I was commissioned to write the following poem to clelbrate the retirement of the Hall Manager at our local church, St. Thomas Aquinas, Ham, Richmond-on-Thames,Surrey England. It was an enjoyable occasion and the poem was well received and Andy the recipitent was very touched and wanted a copy.
His Last Mabon
for Andy Doyle
Archdruid of our church hall he’s plotted our Eisteddfods
harmonized receptions, art shows, dance groups, parties,
our saga of celebrations from Harvest to Patronal Feast,
he was the slate rising to incise bookings. “Speak to Andy”
the song inscribed on every shingle of notebooks
roofing the history of St. Thomas Aquinas, Ham.
Sure as Hafrin’s bore running the border from the sea
he swept floors, collected cups as women
flittered round his baton, bards to his Eisteddfod
of coffee mornings where the ballad of news
rang round lips and children grew to serve,
his teacher’s eye noted their progress, year on year.
But now slate shingles will open as Windows key strokes,
his slate split books no more inscribe
the calendar of bookings for our beloved hall.
Andy’s rising from the mine he’s worked –
you’ll find him perusing papers in our library.
Only on Sundays will he raise his sword of peace
still Archdruid of the coffee morning.
Carolyn O’Connell ©
September 16 2016
The following week 8 September 2016 I attened a Concert for Callis Refugees at St. Richards Church where my poem “Elegy to a Migrant Mother” previously published on “I am not a Silent Poet” was sung by Bo Sundstrom who had set it to music.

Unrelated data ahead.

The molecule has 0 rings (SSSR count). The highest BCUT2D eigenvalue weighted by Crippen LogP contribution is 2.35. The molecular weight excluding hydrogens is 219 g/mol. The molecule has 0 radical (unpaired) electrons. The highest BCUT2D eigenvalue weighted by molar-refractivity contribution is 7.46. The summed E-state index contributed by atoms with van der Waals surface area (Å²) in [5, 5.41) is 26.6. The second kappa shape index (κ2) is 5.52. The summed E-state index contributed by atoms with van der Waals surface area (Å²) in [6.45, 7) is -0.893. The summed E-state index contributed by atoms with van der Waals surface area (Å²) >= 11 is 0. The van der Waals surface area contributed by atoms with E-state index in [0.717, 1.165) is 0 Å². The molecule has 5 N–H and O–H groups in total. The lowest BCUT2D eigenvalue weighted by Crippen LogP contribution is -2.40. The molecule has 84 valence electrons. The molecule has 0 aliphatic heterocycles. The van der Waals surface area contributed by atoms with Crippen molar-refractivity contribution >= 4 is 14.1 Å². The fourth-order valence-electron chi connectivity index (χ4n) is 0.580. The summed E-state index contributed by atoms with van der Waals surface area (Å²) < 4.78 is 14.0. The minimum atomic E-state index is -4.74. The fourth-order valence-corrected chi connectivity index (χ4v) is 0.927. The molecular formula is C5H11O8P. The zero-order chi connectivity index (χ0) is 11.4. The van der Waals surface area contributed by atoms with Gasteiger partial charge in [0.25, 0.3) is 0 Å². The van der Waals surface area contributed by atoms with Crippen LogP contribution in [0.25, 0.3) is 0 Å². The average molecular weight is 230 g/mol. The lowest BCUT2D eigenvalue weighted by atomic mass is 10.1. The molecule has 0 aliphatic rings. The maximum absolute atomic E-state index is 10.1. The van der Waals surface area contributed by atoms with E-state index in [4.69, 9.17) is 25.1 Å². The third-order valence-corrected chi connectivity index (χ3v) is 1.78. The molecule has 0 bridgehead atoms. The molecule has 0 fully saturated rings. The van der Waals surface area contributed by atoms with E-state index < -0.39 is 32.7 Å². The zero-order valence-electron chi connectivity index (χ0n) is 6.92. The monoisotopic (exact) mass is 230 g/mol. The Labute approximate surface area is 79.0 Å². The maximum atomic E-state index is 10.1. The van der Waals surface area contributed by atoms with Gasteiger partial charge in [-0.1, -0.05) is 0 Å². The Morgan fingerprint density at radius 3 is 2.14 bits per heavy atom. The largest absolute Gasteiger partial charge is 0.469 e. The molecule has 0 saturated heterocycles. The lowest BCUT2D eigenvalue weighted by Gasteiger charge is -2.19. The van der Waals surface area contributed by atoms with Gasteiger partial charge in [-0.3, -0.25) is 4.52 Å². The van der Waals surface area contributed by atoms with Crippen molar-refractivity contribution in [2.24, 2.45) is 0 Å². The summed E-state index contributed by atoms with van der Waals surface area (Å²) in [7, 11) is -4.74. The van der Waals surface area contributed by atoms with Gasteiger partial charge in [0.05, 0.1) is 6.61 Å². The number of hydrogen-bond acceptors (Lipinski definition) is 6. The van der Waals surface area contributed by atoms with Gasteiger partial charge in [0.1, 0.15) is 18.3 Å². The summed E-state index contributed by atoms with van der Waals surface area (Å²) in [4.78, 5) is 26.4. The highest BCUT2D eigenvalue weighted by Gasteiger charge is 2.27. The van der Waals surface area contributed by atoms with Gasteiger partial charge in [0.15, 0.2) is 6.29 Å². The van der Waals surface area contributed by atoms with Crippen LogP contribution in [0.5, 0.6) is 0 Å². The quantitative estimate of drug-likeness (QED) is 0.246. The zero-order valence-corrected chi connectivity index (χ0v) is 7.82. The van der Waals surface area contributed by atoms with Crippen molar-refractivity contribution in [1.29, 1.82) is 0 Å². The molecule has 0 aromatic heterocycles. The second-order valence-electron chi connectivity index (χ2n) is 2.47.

Elegy to a Migrant Mother
Growing up in days of conflict
you chose love across the divide,
defying custom, convention and
family allegiance, duties of a daughter.
Escaping to the enemy’s land
doors slammed in your face and
windows waved messages of hate
as you scrubbed strangers’ floors to survive,
mourning an un-suckled child.
Your Romeo rejected his father
accepting exclusion and followed
to find you in enemy territory,
safety in the land of rejection.
When war racked your new land
he fought with new comrades against
an enemy who sought to enslave again.
When peace returned together you
quietly built a new family, bridged the
divide between remnants of the old, and
visited the graves of parents, the homes
of long missed friends where old joys were
remembered, relived. You held your head
high as you walked the streets.
But you would never return to that land
your fate a migrant woman who keeps
secrets safe, silent about the voyage of the past.
Published I am not a silent poet 14/5/2015